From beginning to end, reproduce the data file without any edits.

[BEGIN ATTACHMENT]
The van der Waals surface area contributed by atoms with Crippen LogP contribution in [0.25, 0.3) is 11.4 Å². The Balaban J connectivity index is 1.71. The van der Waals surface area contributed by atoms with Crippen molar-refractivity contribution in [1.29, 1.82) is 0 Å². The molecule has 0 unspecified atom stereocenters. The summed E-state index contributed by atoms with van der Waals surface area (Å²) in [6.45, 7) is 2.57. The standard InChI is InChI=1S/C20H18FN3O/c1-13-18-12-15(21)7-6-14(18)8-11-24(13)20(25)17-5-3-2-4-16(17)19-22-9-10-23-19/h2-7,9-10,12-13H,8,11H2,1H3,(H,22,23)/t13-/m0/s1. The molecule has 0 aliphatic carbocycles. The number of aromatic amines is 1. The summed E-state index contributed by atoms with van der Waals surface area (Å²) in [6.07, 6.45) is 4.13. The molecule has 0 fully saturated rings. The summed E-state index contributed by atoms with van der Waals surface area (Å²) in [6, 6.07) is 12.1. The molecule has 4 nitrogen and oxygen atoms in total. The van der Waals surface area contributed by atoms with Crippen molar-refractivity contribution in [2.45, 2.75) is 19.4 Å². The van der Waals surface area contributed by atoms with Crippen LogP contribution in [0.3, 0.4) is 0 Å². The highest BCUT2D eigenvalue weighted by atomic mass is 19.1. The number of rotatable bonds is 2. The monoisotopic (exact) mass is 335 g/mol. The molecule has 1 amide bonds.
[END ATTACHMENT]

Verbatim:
The van der Waals surface area contributed by atoms with Crippen LogP contribution in [0.25, 0.3) is 11.4 Å². The Balaban J connectivity index is 1.71. The van der Waals surface area contributed by atoms with Crippen molar-refractivity contribution in [1.29, 1.82) is 0 Å². The molecule has 0 unspecified atom stereocenters. The summed E-state index contributed by atoms with van der Waals surface area (Å²) in [6.45, 7) is 2.57. The standard InChI is InChI=1S/C20H18FN3O/c1-13-18-12-15(21)7-6-14(18)8-11-24(13)20(25)17-5-3-2-4-16(17)19-22-9-10-23-19/h2-7,9-10,12-13H,8,11H2,1H3,(H,22,23)/t13-/m0/s1. The molecule has 0 aliphatic carbocycles. The number of aromatic amines is 1. The summed E-state index contributed by atoms with van der Waals surface area (Å²) in [6.07, 6.45) is 4.13. The molecule has 0 fully saturated rings. The summed E-state index contributed by atoms with van der Waals surface area (Å²) in [6, 6.07) is 12.1. The molecule has 4 nitrogen and oxygen atoms in total. The van der Waals surface area contributed by atoms with Crippen molar-refractivity contribution in [2.45, 2.75) is 19.4 Å². The van der Waals surface area contributed by atoms with Crippen LogP contribution in [0.3, 0.4) is 0 Å². The highest BCUT2D eigenvalue weighted by atomic mass is 19.1. The number of rotatable bonds is 2. The monoisotopic (exact) mass is 335 g/mol. The molecule has 1 amide bonds.